Desperate to escape grinding poverty and strike it rich, mass migrations of the hopeful in the 1800s rushed to the latest gold discoveries to stake their claims all over the globe in places as far flung as Mariposa, Kalgoorlie and Bannockburn.
Alluvial gold was discovered in thick layers of consolidated gravel in 1862 in Bannockburn - an arid, isolated place, but miners came in their thousands as more and more gold was discovered around Central Otago from Lawrence to Arrowtown.
A 4km walker-biker track now loops around the Bannockburn Sluicings Historic Reserve where a unworldly landscape of schist boulders, vertical bluffs and ruins is all that remains of the monumental earthworks of the miners who used picks, shovels and sluices - high pressure water blasters...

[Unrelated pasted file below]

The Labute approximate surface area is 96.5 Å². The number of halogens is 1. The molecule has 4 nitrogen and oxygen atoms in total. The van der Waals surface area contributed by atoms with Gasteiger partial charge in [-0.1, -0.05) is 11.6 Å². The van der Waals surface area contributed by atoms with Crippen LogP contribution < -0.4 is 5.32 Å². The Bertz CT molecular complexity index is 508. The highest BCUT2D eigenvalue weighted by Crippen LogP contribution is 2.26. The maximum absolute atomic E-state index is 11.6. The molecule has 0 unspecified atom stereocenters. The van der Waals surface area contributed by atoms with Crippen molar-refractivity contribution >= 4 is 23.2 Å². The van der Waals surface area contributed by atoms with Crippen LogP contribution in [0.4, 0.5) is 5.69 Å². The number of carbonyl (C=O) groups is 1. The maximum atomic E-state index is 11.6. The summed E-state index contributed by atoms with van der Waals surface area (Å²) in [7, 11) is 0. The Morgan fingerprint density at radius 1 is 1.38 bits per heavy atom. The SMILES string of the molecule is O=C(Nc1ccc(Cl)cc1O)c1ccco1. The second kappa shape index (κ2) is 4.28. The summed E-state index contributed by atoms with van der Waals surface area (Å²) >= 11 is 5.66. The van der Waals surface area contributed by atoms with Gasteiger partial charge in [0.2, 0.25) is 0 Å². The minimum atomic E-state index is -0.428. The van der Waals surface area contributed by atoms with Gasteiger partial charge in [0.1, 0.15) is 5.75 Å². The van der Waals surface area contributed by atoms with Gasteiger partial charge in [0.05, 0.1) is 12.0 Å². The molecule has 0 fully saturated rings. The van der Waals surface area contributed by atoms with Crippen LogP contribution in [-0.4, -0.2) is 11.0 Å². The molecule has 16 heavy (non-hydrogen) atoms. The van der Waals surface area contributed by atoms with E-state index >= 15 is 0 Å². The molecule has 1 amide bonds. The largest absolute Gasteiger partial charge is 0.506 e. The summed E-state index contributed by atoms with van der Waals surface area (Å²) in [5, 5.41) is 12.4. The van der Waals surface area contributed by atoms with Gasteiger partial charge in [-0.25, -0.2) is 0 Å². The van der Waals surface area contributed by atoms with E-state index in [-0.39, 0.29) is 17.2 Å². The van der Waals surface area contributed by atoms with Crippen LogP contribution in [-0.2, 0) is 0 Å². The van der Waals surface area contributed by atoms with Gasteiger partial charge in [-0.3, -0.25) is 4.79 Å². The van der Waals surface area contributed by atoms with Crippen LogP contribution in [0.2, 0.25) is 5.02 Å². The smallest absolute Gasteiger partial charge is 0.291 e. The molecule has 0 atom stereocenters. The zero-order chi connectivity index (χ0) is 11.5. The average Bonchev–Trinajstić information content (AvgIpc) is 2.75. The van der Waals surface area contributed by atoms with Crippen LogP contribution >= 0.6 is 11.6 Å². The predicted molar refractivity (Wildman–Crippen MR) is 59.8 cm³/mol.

This is a great little outing for riders interested in history, heritage, gold and geology. It's not an easy trail but with a bit of pushing here and there it's suitable for intermediate riders. There are lots of information boards and photo opportunities. For a longer more challenging ride on the same theme try the Carricktown Loop.
The Bannockburn miners were generally disappointed as the gold was limited and soon ran out. Nowadays viticulturists are mining this gravel-soil and Bannockburn pinot noir is superb.